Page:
Legal aid cuts cause contact centre closures

Press Release from NACCC (19/01/2015)

A vital service that keeps children in touch with separated parents is disappearing, due to a lack of solicitor referrals caused by cuts in the legal aid budget.

Over 40 child contact centres (CCCs)[1] have closed in the last eighteen months across England and Wales, leaving hundreds of children with no way to meet with mums and dads who have split up but cannot agree about contact.

The crisis is being driven by legal aid cuts, which have halved the number parents applying for help through the family courts,2 where funding is no longer available. This in turn has cut solicitor referrals to CCCs, 3 which receive small contributions from the Children and Family Court Advisory and Support Service (CAFCASS) and are mostly paid for by service-users and charitable donations.

Just over 400 child contact centres remain4, mainly staffed by volunteers, and the National Association for Child Contact Centres (NACCC) estimates that at the current rate this vital service will significantly diminish by 2020.

Some areas of Britain including large swathes of the North of England and the South and West of Wales now have no CCC services and other areas are moving in the same direction.

The closures are likely to have a disproportionate impact on fathers, who in nine out of 10 cases (92 per cent)5 are the ‘non-resident’ parent and are now more likely to give up on building relationships with their children without a neutral meeting place. More than a million children currently have no meaningful contact with their father.6 There can be negative consequences for children who are unable to have a positive relationship with both parents and other family members.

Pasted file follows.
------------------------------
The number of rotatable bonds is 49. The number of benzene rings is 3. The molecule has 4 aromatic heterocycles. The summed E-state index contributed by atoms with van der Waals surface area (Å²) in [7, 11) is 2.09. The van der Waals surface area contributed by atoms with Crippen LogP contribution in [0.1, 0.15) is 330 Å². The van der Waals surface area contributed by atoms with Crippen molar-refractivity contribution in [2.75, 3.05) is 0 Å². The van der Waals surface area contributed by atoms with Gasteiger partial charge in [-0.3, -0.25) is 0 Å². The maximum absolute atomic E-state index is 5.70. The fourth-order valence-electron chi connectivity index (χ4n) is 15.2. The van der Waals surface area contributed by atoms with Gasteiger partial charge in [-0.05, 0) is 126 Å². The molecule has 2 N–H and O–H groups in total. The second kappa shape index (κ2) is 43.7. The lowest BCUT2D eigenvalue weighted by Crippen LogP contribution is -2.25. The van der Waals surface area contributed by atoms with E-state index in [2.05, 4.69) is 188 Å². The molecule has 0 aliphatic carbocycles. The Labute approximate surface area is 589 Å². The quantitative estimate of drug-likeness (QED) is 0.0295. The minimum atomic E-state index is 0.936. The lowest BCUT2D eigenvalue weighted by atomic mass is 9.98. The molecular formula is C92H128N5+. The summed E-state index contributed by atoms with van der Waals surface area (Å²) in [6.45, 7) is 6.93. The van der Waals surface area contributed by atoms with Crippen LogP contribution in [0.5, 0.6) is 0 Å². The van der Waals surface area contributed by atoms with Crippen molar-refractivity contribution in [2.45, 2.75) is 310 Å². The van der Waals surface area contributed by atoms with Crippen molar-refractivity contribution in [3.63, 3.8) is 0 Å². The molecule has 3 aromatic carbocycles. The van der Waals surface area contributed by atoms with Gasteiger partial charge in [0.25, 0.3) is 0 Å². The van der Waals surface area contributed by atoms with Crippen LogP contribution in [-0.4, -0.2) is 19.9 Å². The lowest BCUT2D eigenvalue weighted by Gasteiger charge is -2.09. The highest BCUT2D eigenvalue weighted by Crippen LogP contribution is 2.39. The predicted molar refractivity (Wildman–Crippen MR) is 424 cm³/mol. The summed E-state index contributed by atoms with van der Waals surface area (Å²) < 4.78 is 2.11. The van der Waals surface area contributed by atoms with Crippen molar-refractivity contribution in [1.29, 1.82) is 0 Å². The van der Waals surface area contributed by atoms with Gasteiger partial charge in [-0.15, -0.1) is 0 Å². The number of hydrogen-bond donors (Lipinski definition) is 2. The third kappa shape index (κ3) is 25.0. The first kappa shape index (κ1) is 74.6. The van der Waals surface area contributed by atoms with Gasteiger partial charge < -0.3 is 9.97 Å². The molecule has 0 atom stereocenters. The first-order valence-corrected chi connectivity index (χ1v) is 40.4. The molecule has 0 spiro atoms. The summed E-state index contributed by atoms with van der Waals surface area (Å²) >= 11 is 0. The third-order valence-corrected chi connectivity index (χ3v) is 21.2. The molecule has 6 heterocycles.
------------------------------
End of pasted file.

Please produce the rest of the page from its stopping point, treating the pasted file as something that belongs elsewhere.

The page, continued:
The NACCC this week launches a communications drive to raise awareness of CCCs in partnership with charities, schools, GPs, social services and other community groups, aiming to inform parents and their family members that these services exist and that they can access centres directly rather than through the legal system.

NACCC Chief Executive Elizabeth Coe says:

“Given that family breakdown costs the country an estimated £49 billion a year7, family legal aid cuts may prove a false economy unless more is done to let families know that the contact centres are there to help, and parents can apply to centres directly themselves.”

“The best outcomes for children following a separation come are when parents can work together and where conflict is reduced.  Contact Centres can facilitate this at a time when parents are themselves struggling emotionally.

“We want to ensure that this message is clear; families can access child contact centres directly and they don’t have to go through the courts and legal system.”

More information about the campaign including downloadable resources can be found at and follow @NACCCofficial on Twitter.

(download full release including end notes)

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